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May 18, 2005
Worth County- At least three people have called Richard Cook and his mother promising them $30 million. All they have to do is wire $3,000 to a company in Jamaica. Sound too good to be true? It is. Fortunately the Cooks caught on before it was too late.
It's a story we've heard time and time again. Scam artists preying on the elderly and taking their hard-earned savings, but the Cooks vowed not to let it happen to them. We were there when the bogus sweepstakes company called.
At 1:00 Juanita Cook's phone rings. Her son Richard answers, and so do we.
"Did you get the money yesterday," asks the caller.
"We have the money up we just haven't done anything with it until you called," says Richard.
"Okay let me give you the address," the man says.
The caller, who identifies himself as Ehewan Reid, gives Cook an address in Manderville, Jamaica. That's where he says to wire $3,000, money he claims he doesn't keep.
"It goes to the International Regulation. That means it goes to the government," Reid claims.
"Are you sure that she's going to get $30 million," Cook asks.
"$30 million today sir. As soon as you make the payment," Reid promises.
He tells Cook to call as soon as he gets a Money Gram pin number, and he will in turn contact an international courier service that will deliver his winnings.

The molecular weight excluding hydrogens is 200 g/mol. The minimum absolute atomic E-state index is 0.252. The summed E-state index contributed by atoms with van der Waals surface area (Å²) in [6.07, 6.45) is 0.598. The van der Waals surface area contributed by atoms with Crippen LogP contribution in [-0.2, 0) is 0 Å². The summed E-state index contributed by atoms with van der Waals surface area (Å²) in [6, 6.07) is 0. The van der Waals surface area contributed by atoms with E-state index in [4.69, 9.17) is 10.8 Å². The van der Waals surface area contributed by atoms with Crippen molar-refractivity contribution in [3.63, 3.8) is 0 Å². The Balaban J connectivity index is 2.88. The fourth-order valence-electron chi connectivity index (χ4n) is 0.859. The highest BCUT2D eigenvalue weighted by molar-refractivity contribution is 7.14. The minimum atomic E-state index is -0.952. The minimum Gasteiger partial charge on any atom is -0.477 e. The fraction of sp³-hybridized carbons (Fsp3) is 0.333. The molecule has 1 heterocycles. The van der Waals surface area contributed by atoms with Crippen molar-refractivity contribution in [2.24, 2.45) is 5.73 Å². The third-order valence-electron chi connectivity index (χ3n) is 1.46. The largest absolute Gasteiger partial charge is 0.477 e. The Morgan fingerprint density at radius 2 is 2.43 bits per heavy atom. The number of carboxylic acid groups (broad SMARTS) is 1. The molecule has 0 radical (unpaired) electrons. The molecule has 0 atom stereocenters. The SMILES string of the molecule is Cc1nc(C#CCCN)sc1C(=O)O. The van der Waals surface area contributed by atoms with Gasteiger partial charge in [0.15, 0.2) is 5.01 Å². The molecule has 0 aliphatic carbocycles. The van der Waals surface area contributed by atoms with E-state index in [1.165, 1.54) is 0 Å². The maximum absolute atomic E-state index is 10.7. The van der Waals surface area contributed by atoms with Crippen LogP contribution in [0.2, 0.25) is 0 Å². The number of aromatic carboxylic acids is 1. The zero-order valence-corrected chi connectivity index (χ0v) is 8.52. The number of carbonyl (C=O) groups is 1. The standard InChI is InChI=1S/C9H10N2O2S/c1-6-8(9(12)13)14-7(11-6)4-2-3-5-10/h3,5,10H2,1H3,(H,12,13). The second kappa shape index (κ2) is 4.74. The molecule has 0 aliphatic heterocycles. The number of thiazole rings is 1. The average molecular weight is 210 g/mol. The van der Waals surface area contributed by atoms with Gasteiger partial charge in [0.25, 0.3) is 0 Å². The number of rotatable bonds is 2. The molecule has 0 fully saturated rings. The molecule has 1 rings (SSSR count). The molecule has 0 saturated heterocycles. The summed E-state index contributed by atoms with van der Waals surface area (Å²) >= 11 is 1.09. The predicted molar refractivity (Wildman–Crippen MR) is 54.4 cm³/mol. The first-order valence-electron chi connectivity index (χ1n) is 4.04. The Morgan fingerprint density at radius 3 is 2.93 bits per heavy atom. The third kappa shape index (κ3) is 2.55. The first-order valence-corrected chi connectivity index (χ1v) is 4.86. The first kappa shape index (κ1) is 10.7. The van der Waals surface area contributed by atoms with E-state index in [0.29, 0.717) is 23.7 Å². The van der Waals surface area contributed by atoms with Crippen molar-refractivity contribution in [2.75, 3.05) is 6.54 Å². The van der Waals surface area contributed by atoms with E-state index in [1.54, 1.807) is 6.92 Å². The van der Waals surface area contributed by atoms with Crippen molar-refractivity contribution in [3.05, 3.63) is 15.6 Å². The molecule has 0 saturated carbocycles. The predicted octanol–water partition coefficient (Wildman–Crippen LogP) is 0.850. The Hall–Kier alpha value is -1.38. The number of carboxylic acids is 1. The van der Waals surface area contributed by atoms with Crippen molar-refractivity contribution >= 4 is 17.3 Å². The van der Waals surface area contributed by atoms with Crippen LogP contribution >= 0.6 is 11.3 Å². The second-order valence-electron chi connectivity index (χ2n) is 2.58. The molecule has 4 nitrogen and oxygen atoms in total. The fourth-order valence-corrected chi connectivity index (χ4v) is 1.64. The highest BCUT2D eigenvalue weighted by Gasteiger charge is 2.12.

"They will now in turn call you and let you know the precise time they will be at your door today," says Reid. "Today guaranteed."
It all started earlier this week when the caller asked to speak to Richard's 80 year old mother.
"I said now wait a minute. How much is this going to cost me? 'Well $3,000' ," says Juanita Cook. "I told him we didn't have that much money here. 'Well you go and get the money accumulated and have it sent through Money Gram' ," she says.
The Cooks were suspicious, but got close to sending the money. They say they even went to the bank and the teller confirmed their suspicions.
"These guys are so professional that they had me convinced. I'll admit it. I was convinced. $30 million I would have gone a bought me a new Harley Davidson," laughs Richard.< /STRONG>
They can laugh about it now because they didn't send the money and reported it to authorities. Now, they are hoping by sharing their story they can prevent anyone else from being duped.
"People need to know that this is happening, and its taking the money from their mouth that they really can't afford," Richard says.
"It needs to be stopped and if anyone would go ahead and report it maybe they can do something to get it stopped because it's a fraud," adds Juanita.
It's a fraud that even the scam artists ask Cook not to tell anyone about.
"One thing that you must do for me sir. You must make sure that when you go about your business, you do not explain your transaction, or explain your move of business," says Reid.
"Why is that," Richard asks.
"Keep your business to yourself. Because you do not want people to be intercepting your winnings. There are people in the system who can intercept your mom's winnings and we do not want that," says Reid.
Reid ends the call by congratulating the Cooks.
Worth County deputies are actively investigating the calls. They say the Jamaica address doesn't even exist and are tracking the number where the calls have been generated.
Deputies say if you have received similar calls do not give out any personal information, do not send any money. Ask for a number where you can call back and go straight to local law enforcement.